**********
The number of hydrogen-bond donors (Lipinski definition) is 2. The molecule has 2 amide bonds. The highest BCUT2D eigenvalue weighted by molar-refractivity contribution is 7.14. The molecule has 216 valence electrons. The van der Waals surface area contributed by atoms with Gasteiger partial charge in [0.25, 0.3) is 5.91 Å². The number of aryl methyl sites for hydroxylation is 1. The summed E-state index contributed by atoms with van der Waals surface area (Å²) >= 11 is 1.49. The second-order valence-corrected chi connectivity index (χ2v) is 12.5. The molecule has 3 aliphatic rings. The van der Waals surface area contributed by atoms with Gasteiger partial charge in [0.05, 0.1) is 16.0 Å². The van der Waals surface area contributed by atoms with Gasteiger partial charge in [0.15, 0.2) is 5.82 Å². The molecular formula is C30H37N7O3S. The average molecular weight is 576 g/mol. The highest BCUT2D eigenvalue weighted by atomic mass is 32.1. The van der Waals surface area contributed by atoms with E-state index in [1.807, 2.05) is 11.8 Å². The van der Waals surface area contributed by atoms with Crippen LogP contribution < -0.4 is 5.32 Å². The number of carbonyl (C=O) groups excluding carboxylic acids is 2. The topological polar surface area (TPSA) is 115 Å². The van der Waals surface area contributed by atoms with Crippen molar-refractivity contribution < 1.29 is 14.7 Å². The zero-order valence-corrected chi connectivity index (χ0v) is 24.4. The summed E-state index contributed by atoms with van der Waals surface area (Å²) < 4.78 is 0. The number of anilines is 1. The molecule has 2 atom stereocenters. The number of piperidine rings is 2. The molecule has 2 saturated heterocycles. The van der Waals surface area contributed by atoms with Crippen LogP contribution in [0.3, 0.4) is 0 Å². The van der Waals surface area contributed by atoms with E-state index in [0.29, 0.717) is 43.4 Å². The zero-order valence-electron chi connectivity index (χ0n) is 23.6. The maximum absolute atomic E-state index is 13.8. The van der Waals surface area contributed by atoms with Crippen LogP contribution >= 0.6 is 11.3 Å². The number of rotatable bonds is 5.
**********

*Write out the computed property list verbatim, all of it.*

The number of hydrogen-bond donors (Lipinski definition) is 2. The molecule has 2 amide bonds. The highest BCUT2D eigenvalue weighted by molar-refractivity contribution is 7.14. The molecule has 216 valence electrons. The van der Waals surface area contributed by atoms with Gasteiger partial charge in [0.25, 0.3) is 5.91 Å². The number of aryl methyl sites for hydroxylation is 1. The summed E-state index contributed by atoms with van der Waals surface area (Å²) >= 11 is 1.49. The second-order valence-corrected chi connectivity index (χ2v) is 12.5. The molecule has 3 aliphatic rings. The van der Waals surface area contributed by atoms with Gasteiger partial charge in [0.05, 0.1) is 16.0 Å². The van der Waals surface area contributed by atoms with Gasteiger partial charge in [0.15, 0.2) is 5.82 Å². The molecular formula is C30H37N7O3S. The average molecular weight is 576 g/mol. The highest BCUT2D eigenvalue weighted by atomic mass is 32.1. The van der Waals surface area contributed by atoms with E-state index in [1.807, 2.05) is 11.8 Å². The van der Waals surface area contributed by atoms with Crippen LogP contribution < -0.4 is 5.32 Å². The number of carbonyl (C=O) groups excluding carboxylic acids is 2. The topological polar surface area (TPSA) is 115 Å². The van der Waals surface area contributed by atoms with Crippen molar-refractivity contribution < 1.29 is 14.7 Å². The zero-order valence-corrected chi connectivity index (χ0v) is 24.4. The summed E-state index contributed by atoms with van der Waals surface area (Å²) < 4.78 is 0. The number of anilines is 1. The molecule has 2 atom stereocenters. The number of piperidine rings is 2. The molecule has 2 saturated heterocycles. The van der Waals surface area contributed by atoms with Crippen LogP contribution in [0.3, 0.4) is 0 Å². The van der Waals surface area contributed by atoms with E-state index in [0.29, 0.717) is 43.4 Å². The zero-order valence-electron chi connectivity index (χ0n) is 23.6. The maximum absolute atomic E-state index is 13.8. The van der Waals surface area contributed by atoms with Crippen LogP contribution >= 0.6 is 11.3 Å². The number of rotatable bonds is 5.